See With Your Tongue!
Substituting one sense for another is not as crazy as it sounds.
Posted Jul 30, 2011
You can see with your tongue. No kidding. Here's how, and here's why the tongue is a fantastic brain-machine interface with many real-world applications.
Rather than being a futuristic promise of pie-in-the-sky, for some time now Navy divers have been able to "see" in murky, black waters when sonar signals are fed into their tongue interface. Likewise, battlefield soldiers gain the advantage of 360-degree night vision thanks to data beamed to their tongues from infrared sensors mounted on their helmets. What makes these scenarios possible is a technique called "sensory substitution" originated by the late Paul Bach-y-Rita, a rehabilitation physician at the University of Wisconsin Medical School. His studies stemmed from a trait that every brain has called plasticity—meaning "capable of molding or shaping," and referring to the brain's inherent ability to reorganize itself.
Surprisingly, adult brains are still able to reorganize themselves. Consider Braille, for instance, which shows how latent cross-sensory connections exist in everybody. When newly blind individuals learn Braille, the brain area corresponding to their reading finger greatly expands. Now blind, their visual cortex (V1) is unused. Plasticity lets new working connections reach out to sites in unused visual cortex to switch its functional assignment from seeing, to feeling Braille and subsequently "reading" it. Not many years ago orthodoxy declared such changes flatly impossible.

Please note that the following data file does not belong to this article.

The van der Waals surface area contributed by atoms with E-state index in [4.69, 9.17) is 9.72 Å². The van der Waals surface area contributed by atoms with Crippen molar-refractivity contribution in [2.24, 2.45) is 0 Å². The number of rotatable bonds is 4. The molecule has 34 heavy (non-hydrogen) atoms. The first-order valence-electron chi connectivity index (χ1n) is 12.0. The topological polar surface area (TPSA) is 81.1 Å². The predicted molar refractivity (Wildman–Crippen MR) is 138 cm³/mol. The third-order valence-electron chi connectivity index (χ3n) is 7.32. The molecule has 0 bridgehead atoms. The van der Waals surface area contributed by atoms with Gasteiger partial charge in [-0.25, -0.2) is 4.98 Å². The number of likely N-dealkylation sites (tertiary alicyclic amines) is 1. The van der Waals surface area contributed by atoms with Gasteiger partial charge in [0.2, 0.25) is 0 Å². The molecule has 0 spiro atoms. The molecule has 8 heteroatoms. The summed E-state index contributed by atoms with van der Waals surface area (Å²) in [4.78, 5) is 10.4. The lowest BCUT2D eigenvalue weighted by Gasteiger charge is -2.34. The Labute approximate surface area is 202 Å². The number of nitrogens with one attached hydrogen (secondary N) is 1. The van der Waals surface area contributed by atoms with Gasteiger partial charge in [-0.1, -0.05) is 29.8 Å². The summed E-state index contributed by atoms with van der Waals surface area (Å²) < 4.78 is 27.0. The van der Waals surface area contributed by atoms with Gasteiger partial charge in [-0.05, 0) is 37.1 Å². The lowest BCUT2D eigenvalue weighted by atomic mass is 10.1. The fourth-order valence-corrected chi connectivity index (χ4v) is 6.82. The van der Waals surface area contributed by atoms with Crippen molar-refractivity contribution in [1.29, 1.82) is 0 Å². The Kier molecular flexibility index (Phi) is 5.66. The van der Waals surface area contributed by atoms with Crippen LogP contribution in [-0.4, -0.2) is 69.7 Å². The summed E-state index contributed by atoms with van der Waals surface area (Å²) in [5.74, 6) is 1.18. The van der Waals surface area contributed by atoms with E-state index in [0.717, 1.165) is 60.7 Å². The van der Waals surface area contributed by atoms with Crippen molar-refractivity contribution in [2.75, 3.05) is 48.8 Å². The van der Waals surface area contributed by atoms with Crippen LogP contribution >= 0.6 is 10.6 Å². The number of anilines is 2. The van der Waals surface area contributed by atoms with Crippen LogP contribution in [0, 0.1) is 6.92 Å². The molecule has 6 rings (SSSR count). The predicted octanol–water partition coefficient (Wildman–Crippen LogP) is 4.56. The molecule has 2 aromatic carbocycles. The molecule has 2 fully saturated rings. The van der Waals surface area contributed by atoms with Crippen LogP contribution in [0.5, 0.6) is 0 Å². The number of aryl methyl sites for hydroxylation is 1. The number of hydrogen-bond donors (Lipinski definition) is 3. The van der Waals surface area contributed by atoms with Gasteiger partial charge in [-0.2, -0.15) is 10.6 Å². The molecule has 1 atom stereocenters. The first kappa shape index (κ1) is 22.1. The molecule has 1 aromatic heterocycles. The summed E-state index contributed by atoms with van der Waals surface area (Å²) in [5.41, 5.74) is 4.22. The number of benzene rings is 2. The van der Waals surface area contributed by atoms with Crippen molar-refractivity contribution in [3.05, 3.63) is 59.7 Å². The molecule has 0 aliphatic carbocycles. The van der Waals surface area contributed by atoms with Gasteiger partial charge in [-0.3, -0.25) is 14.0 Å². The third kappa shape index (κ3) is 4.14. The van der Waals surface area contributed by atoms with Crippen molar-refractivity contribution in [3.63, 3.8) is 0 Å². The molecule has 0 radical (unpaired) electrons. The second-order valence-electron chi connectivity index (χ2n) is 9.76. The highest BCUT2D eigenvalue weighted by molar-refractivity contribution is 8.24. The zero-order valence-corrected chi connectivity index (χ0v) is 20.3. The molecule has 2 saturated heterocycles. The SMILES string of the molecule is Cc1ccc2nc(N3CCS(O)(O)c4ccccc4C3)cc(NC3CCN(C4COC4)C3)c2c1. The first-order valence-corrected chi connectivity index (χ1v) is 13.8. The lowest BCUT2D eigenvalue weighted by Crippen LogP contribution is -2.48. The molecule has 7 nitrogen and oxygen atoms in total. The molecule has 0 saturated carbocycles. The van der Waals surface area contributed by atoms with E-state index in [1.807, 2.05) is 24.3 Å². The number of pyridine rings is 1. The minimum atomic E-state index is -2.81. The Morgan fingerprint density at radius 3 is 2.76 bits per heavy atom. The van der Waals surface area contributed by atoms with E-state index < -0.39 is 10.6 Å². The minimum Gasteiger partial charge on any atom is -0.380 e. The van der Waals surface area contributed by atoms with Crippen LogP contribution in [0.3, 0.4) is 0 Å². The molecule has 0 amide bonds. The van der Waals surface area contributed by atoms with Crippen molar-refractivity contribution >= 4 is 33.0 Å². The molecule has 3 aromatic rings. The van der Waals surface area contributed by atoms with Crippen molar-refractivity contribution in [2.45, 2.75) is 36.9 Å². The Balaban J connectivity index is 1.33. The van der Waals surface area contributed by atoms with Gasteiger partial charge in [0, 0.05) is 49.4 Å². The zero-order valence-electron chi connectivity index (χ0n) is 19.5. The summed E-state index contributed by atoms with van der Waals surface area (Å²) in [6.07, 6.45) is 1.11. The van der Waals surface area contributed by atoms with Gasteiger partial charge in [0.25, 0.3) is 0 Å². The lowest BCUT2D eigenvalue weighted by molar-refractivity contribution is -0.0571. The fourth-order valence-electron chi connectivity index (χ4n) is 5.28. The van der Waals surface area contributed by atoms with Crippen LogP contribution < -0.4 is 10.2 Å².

So, how did Dr. Bach-y-Rita hit upon the tongue, of all things, as a brain-machine interface? Initially he experimented by transforming camera input into an electrode grid that made a tingling pattern on a patch of skin. He was interested in whether the tactile pattern would be comprehensible in terms of a visual pattern. One morning when he was busy and needed a free hand, he stuck the electrode grid in his mouth. What he felt changed the direction of neuroscience and our understanding of the degree to which the brain can reorganize itself. Although we usually think of the tongue in terms of taste, it is loaded with touch receptors (which is why texture and temperature discrimination are a crucial part of what we call flavor).
In one set-up, the experimenter strikes a hand posture—two fingers up, say, in a victory sign—in front of a camera. Software transforms the camera's visual recording into electrical impulses that travel to the tongue array. With no training required, the subject effortlessly replicates the hand posture, sensing through touch-in-the-mouth qualities that are usually ascribed to vision, such as distance, shape, directional movement, and size. The demonstration reminds us we don't see with our eyes, but with our brain.